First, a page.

Only a third of SQL Server professionals polled in a recent survey say that personal identity information, such as Social Security and credit-card numbers, are encrypted in all of their databases. Another 25 percent say they aren't using encryption to protect the data at all.
These are among the key takeaways from a survey performed by Unisphere Research and sponsored by Application Security, a database security solutions vendor. The report features data culled from a survey of 761 members of the Professional Association for SQL Server (PASS) in September 2010.
Among its findings: While 20 percent of respondents say a data breach in their organization is either "inevitable" or "somewhat likely" during the next 12 months, a full two thirds describe such an event as "highly unlikely" or "somewhat unlikely."
Many SQL Server pros identify human error as the greatest risk to security, with 65 percent citing it as the most significant challenge.
Hiding under human error's umbrella are problems such as:
- nonmalicious policy violations that result in data being compromised;
- mistakes that occur during the often manual process of reviewing user rights.
Behind human error, the most commonly cited challenges to database security are insider hacks and abuse of privileges (44 percent of respondents).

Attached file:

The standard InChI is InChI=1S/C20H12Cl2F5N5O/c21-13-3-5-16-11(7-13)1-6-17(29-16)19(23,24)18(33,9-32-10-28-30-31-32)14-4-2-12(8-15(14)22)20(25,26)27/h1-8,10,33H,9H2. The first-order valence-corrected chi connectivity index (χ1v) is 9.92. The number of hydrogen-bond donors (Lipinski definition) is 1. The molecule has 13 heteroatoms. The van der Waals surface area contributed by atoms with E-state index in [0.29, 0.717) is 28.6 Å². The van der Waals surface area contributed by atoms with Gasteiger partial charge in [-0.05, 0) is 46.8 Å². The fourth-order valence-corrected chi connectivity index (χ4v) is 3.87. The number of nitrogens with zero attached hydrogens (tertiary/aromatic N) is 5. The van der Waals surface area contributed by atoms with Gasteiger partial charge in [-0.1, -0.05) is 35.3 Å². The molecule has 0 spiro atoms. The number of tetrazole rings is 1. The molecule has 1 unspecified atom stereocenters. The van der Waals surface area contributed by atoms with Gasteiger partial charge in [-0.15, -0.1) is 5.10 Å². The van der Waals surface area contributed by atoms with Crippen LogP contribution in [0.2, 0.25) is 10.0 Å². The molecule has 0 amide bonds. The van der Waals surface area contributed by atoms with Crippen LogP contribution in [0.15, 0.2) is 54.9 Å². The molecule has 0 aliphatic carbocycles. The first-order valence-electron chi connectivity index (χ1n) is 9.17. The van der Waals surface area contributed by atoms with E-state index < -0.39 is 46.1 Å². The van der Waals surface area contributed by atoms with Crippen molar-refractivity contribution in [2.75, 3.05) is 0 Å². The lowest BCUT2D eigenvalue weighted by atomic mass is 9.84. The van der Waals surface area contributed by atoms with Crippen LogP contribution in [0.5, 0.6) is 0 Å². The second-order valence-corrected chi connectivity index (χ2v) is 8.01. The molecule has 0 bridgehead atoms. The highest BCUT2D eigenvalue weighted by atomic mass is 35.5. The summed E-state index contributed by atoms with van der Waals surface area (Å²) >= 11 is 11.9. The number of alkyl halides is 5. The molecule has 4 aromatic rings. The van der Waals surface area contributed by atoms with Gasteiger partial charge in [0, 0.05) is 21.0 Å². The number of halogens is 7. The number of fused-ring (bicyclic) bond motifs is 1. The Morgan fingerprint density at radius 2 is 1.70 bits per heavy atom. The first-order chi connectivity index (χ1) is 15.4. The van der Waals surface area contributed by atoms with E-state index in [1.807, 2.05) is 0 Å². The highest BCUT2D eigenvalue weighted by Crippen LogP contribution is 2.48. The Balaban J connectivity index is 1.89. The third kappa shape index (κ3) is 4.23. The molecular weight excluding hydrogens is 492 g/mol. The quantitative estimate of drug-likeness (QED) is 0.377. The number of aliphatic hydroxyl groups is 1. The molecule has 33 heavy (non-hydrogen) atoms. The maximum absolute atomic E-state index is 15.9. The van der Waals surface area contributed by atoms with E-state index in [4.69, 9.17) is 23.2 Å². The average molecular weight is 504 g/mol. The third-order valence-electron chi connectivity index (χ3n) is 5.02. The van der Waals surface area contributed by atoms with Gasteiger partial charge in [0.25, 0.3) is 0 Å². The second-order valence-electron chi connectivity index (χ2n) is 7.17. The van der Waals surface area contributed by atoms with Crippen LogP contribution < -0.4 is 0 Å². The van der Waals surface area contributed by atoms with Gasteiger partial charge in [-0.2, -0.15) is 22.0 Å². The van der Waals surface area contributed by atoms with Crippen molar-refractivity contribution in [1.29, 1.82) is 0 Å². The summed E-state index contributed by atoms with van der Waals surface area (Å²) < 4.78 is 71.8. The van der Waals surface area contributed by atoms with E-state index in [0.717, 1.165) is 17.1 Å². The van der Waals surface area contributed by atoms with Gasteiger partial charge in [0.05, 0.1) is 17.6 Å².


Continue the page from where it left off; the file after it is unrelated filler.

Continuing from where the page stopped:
When asked if their existing database controls provide adequate protection against breaches and attacks, 69 percent of respondents say that all or most of their databases are secure. However, 18 percent say most of their databases are not adequately protected. Only 33 percent say personal identity information such as Social Security and credit card numbers is encrypted in all of their databases. Another 25 percent say they aren't using encryption to protect the data at all.
Data masking technologies are used even less frequently than encryption: Only 20 percent are using it in all of their databases to protect personal information, compared with 36 who say they are not using such tools.
Patching remains slow. Only 20 percent of respondents say they deploy SQL Server patches as soon as they are delivered by Microsoft; 31 percent apply security patches at least once a month. Nineteen percent said they update at least once a quarter, and 10 percent put it at once every six months.
For more, read the eWeek article Inside Enterprise Database Security Concerns.